Let's remember this story when we feel trapped by circumstances—when there's nothing we can do but pray. For as God had plans to exalt His name and His honor through this event (" '…and I will gain honor over Pharaoh and over all his army, that the Egyptians may know that I am the Lord' " Exodus 14:4) He may have similar plans for us in our boxed in place.

And we will be able to sing with David:

"Blessed be the Lord,
Who has not given us as prey to their teeth.
Our soul has escaped as a bird from the snare of the fowlers;
The snare is broken, and we have escaped.
Our help is in the name of the Lord
Who made heaven and earth" - Psalm 124:6-8


PRAYER:  Dear God, when there is no human way out, help me to still have hope in You. Amen.

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Unless otherwise noted all Scripture quotations are taken from the New King James Version®. Copyright © 1982 by Thomas Nelson, Inc. Used by permission. All rights reserved.

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Wednesday, September 10, 2014

Celebrate and pass on your spiritual story

TODAY'S SPECIAL: Exodus 13:1-16

TO CHEW ON: "And you shall tell your son in that day, saying, 'This is done because of what the Lord did for me when I came up from Egypt.' " Exodus 13:8

The Israelites who experienced the first Passover night may have thought they would never forget that amazing, frightening, wonderful night. But even the most vivid experiences have a way of fading over time to the people who experience them—let alone those who weren't alive at the time and didn't live them firsthand. God knew that and gave the Israelites instructions on how to keep the story of the Passover night fresh. They were to:

Celebrate
They were to celebrate Passover on its anniversary every year (Exodus 13:5).

Refrain from certain food
Leavened food (yeast) had no part in the celebration (Exodus 13:6,7).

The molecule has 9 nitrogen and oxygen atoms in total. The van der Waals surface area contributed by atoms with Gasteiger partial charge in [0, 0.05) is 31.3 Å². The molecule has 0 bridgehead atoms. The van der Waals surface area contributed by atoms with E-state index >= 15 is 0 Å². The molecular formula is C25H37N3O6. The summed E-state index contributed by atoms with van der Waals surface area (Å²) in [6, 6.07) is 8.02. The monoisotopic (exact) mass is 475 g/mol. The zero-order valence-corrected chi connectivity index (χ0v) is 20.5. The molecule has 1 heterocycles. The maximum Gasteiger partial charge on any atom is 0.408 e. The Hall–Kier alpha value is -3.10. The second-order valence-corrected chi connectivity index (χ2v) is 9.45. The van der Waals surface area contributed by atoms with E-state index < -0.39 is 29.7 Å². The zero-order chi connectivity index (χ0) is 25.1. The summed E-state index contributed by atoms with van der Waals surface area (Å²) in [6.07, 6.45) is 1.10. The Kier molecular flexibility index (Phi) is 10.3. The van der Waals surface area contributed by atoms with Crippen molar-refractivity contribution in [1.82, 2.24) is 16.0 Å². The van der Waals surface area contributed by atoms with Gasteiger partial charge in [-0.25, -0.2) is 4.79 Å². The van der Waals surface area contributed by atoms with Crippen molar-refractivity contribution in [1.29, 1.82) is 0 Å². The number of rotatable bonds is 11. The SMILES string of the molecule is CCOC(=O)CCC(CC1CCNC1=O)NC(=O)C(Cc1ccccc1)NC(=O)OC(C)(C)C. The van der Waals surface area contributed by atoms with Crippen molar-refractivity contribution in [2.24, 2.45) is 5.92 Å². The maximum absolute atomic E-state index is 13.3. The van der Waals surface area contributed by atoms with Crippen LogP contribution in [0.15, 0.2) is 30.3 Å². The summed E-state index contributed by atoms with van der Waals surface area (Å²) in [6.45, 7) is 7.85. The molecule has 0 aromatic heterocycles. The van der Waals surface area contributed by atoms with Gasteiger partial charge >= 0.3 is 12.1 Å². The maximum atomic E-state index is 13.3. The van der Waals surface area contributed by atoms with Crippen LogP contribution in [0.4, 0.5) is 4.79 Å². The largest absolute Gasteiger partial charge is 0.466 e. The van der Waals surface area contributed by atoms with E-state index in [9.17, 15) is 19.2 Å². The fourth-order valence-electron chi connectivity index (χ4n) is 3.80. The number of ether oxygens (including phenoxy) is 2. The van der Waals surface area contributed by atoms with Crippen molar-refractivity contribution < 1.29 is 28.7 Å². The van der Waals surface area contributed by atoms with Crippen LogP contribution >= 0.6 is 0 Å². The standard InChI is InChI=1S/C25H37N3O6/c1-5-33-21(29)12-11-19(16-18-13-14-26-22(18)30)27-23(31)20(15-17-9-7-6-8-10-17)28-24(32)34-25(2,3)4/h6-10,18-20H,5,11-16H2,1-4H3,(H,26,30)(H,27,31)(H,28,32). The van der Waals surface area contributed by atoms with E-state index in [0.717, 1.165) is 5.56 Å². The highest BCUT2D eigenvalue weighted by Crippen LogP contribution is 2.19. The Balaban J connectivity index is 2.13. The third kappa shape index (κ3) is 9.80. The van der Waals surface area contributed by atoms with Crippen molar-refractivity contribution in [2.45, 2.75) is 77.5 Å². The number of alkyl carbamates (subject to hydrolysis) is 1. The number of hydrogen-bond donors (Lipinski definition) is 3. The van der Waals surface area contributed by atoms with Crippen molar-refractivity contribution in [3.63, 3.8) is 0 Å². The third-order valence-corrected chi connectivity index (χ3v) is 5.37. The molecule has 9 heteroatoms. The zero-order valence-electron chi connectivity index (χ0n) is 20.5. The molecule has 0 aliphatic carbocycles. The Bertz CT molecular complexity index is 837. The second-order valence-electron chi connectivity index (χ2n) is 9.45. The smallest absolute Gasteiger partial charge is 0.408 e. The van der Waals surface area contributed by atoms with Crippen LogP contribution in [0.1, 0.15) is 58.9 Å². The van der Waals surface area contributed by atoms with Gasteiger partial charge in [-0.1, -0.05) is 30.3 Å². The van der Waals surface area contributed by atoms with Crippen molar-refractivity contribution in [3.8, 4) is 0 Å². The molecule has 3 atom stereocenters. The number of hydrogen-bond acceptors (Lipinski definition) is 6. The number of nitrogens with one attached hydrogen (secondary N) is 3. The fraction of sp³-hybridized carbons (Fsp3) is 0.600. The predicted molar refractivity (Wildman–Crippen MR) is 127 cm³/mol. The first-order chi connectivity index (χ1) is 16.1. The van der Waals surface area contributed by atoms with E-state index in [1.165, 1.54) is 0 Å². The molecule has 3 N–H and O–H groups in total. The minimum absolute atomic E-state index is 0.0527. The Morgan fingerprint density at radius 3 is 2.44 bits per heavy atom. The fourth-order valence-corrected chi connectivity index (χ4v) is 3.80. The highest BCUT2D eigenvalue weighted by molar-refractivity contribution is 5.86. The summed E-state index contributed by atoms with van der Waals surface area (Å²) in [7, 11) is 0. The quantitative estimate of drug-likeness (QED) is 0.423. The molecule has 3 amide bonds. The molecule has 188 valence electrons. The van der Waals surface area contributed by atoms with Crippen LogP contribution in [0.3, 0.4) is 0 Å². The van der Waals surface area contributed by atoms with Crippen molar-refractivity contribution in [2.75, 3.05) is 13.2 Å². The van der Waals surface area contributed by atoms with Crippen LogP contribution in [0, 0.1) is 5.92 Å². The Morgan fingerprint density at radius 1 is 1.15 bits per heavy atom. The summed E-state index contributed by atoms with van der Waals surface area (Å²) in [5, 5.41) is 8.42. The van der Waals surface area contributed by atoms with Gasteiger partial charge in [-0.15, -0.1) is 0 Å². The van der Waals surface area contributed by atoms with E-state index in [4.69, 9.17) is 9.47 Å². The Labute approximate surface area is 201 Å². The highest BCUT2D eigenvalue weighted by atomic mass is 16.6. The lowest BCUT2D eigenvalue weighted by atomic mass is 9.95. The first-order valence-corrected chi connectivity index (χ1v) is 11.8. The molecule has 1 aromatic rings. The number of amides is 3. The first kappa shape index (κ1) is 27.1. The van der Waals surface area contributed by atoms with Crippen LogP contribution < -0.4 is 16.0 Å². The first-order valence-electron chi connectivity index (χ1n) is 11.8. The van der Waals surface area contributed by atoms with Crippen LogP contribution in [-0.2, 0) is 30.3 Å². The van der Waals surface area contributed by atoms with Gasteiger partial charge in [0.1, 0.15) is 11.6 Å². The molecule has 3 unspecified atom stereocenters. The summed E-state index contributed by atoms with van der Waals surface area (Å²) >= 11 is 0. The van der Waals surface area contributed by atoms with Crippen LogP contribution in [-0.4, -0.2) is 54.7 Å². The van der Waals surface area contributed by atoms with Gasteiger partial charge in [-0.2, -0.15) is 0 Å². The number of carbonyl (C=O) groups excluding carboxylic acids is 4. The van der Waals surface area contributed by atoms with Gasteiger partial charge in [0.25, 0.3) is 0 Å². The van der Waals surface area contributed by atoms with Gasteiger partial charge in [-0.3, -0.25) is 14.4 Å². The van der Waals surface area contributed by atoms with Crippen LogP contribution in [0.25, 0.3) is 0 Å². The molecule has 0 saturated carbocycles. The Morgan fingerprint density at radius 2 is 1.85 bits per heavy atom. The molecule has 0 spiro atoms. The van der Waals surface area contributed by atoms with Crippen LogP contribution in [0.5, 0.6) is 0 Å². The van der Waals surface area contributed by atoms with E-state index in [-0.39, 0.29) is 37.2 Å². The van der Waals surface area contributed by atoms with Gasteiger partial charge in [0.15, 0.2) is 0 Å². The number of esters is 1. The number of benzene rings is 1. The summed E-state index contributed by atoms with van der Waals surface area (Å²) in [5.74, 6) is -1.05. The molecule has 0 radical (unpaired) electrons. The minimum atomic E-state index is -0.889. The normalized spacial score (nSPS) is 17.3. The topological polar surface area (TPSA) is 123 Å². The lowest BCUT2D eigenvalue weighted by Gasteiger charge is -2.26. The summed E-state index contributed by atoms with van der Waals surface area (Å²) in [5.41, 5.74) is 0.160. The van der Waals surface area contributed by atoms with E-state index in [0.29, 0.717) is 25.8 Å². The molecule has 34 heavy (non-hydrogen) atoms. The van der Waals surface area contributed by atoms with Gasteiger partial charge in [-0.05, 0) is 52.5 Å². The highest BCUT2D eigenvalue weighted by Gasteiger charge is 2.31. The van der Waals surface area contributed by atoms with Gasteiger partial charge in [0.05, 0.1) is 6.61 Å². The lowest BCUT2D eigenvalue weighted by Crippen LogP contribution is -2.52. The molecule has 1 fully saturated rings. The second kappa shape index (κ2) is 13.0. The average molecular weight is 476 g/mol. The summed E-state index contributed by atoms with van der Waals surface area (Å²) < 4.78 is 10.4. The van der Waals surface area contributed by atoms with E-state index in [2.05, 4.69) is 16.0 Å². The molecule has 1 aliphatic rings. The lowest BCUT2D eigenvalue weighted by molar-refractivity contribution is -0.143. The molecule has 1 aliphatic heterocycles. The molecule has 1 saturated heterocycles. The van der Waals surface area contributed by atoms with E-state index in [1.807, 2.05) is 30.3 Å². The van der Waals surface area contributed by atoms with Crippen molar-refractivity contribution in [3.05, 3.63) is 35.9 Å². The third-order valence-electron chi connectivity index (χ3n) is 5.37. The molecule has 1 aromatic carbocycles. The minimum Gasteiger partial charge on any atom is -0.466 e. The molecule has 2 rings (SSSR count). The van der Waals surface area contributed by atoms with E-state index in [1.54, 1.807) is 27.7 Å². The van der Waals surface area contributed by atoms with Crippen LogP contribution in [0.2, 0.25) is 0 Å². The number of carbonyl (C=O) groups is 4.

Tell the story
They were to tell their children their stories of this day as an explanation of what they were doing (Exodus 13:8).

Sacrifice
They were to sacrifice the firstborn males of the flock and redeem the firstborn sons as per God's instructions as a memorial of what had happened in Egypt on that night (Exodus 13:12-15).

Share symbols
They were to wear things that reminded them of that night: "…a sign to you on your hand and as a memorial between your eyes." Through generations Jews followed these instructions literally. My Bible commentary says, "The later Jewish practice of wearing phylacteries while praying is based on these verses" James Carroll Tollett, New Spirit-Filled Life Bible, p. 93.

We can take a page from Israel's book as we live or own ex-Passover-night lives. No, none of us went through the actual Passover night, but if we have accepted Jesus, we have that landmark day of leaving sin's slavery for God's freedom to commemorate.
  • If we know the date we could celebrate our spiritual birthday.
  • We have a special meal—the Lord's Supper. "Participate regularly in the Lord's Supper. Passover points forward to our ultimate deliverance through Jesus our Messiah" - Leslyn Musch, "Truth-In-Action through Exodus," New Spirit-Filled Life Bible, p. 130.
  • We can tell the story of our coming to Jesus to our children and grandchildren.
  • We may have symbols we connect with our spiritual history—a golden cross, or prayer shawl perhaps—that remind us of this event. We may also hang significant Bible verses or symbols on our walls (Deuteronomy 6:9).

However we do it, let's remember and pass on our story with God, as the Israelites did.

PRAYER: Dear God, thank You for Your amazing plan that threads through history. Thank You for capturing my life in its stitches. Help me to remember my history with You and to pass it on to my children and grandchildren. Amen.